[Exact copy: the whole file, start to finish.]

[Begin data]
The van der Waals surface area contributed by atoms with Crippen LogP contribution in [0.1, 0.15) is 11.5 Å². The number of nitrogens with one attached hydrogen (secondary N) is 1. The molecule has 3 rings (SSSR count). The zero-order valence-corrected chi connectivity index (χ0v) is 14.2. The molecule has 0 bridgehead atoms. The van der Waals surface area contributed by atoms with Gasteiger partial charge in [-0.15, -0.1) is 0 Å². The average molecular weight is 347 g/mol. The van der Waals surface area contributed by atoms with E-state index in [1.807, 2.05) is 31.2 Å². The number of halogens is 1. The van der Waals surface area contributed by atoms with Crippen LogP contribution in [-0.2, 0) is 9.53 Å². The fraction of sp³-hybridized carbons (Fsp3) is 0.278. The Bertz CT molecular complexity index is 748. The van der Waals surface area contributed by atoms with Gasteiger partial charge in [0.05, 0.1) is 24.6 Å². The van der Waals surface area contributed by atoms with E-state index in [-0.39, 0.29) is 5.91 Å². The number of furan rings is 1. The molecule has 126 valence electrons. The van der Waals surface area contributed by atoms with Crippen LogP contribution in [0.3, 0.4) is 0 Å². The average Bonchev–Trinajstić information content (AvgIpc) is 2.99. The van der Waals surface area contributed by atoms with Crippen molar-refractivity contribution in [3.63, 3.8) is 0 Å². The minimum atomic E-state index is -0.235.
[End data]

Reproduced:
The van der Waals surface area contributed by atoms with Crippen LogP contribution in [0.1, 0.15) is 11.5 Å². The number of nitrogens with one attached hydrogen (secondary N) is 1. The molecule has 3 rings (SSSR count). The zero-order valence-corrected chi connectivity index (χ0v) is 14.2. The molecule has 0 bridgehead atoms. The van der Waals surface area contributed by atoms with Gasteiger partial charge in [-0.15, -0.1) is 0 Å². The average molecular weight is 347 g/mol. The van der Waals surface area contributed by atoms with E-state index in [1.807, 2.05) is 31.2 Å². The number of halogens is 1. The van der Waals surface area contributed by atoms with Crippen LogP contribution in [-0.2, 0) is 9.53 Å². The fraction of sp³-hybridized carbons (Fsp3) is 0.278. The Bertz CT molecular complexity index is 748. The van der Waals surface area contributed by atoms with Gasteiger partial charge in [0.05, 0.1) is 24.6 Å². The van der Waals surface area contributed by atoms with E-state index in [-0.39, 0.29) is 5.91 Å². The number of furan rings is 1. The molecule has 126 valence electrons. The van der Waals surface area contributed by atoms with Crippen LogP contribution in [0.3, 0.4) is 0 Å². The average Bonchev–Trinajstić information content (AvgIpc) is 2.99. The van der Waals surface area contributed by atoms with Crippen molar-refractivity contribution in [3.63, 3.8) is 0 Å². The minimum atomic E-state index is -0.235.